In computer programming, the term SOLID is a mnemonic acronym for five design principles intended to make software designs more understandable, flexible and maintainable (thanks Wikipedia) – but what does that actually mean?
There you have it, follow these principles and you’ve begun your path to clean design.
In this series, we’re going to try to really understand each one of the principles.
Open for Extension – Closed for Modification
Suppose we designed power drills like we designed software (ahem, poorly architected software)…
Each drill would be designed with a single end goal in mind:
- “I want to make a 1/4 inch hole.”
- “I want to be able to turn a #6 screw faster.”
- “I want to make a hole that I can turn a #10 screw into.”
Each piece of equipment would be contructed specifically for that end goal. Changing that end goal would mean either:
- Making a new, different drill for each purpose.
- Ripping out the inner components and connectors to adjust for the new end goal.
Thankfully, we do not design drills that way. Each drill is constructed with a modular mindset. The core essential stays the same, carefully seperated from the aspects that might change (i.e. bit size and type).
This works magnificently – why not design software that way? Our core would be what definitely does not change, and we engineer interfaces (n.) that can accept the pieces that MAY change. It takes practice to recognize the components we need to seperate. ‘Closed for modification’ doesn’t mean we get it right in the first attempt either – but we always need to keep the modular mindset.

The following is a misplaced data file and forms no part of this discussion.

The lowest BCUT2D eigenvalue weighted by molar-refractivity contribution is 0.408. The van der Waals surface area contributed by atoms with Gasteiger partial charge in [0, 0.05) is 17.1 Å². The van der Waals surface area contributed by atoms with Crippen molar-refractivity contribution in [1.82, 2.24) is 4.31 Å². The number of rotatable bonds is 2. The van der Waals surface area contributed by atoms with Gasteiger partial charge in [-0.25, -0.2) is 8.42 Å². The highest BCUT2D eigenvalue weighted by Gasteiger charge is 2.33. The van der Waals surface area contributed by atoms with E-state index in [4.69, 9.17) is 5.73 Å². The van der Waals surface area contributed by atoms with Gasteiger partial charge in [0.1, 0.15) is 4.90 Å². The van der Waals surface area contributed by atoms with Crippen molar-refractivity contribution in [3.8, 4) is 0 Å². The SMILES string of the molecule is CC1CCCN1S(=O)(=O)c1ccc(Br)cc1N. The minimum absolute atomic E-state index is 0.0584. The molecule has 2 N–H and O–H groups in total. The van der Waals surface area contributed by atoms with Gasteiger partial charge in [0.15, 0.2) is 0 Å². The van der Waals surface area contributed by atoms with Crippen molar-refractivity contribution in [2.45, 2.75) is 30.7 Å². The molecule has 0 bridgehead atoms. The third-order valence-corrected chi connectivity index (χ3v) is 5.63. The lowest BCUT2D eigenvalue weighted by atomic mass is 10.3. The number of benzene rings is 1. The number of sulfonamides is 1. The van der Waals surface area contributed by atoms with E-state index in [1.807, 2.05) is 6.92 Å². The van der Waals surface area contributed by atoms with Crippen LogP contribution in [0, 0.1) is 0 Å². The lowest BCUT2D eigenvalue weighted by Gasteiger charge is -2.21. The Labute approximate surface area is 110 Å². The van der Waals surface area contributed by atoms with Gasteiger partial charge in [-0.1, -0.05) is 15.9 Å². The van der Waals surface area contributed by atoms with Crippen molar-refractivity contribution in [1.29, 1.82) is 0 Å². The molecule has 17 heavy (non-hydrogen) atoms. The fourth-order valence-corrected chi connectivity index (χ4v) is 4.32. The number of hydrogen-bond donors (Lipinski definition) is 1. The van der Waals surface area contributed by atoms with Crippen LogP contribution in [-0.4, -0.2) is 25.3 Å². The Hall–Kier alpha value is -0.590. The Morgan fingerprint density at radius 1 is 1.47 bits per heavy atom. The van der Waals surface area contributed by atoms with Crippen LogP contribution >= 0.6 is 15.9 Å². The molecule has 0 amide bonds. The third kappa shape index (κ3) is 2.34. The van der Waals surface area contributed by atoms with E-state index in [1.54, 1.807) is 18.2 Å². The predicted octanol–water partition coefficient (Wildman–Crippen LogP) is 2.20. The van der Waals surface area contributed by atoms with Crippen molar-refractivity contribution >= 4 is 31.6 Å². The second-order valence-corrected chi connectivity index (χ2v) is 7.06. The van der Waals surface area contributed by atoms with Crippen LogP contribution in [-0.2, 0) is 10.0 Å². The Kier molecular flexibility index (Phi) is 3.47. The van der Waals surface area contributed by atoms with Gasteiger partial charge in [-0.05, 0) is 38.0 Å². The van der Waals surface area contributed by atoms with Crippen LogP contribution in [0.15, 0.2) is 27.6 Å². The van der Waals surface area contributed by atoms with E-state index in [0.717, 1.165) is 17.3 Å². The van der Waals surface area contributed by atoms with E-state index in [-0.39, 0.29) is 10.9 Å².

So how does this relate to code?
Robert C. Martin uses a nifty example in Clean Architecture: a Craftsman’s Guide to Software Structure and Design.
Say we have a fictional bank, Summit Financial, who was born in the digital age and believes in minimal paper waste. Summit Financial primarily uses a web app to fetch and display their data. It is scrollable and displays negative numbers in red. An old-school CEO steps to the plate and likes the smell and feel of paper in his hands when he holds meetings.
He wants the financial reports to be printed in black and white, and paginated. The appropriate page headers, page footers and column labels should be included. Negative numbers are to be surrounded by parentheses.
This can be a nightmare without the proper architecture. Ideally no legacy code should be touched. Remember the drill example – the parts that may change should be swappable. In Summit Financial’s case, the financial data remains the same and the display changes.
Martin goes into great detail about component seperation, but the simplified version is this:
FINANCIAL DATA —-> FINANCIAL ANALYZER —-> FINANCIAL REPORT DATA
For our simplified purpose, this is the main body of the drill.
The report is using two “bits”:
FINANCIAL REPORT DATA
WEB REPORTER PRINT REPORTER
Change the need; change the bit. Architected this way, the developers have no need to touch prior code (and risk breakage trying to adjust it for either scenario). We can extend the capabilities without modifying the original code!
If Summit Financial wanted to view their data in VR, with 3D blocks and mazes like 1993 tech whizzes…we don’t have to touch the financial report data, web reporter, or print reporter.
I took a few more liberties than Bob Martin’s original explaination, but you get the gist.
Next time, we’ll explore the Liskov Substitution Principle – until then, happy clean coding!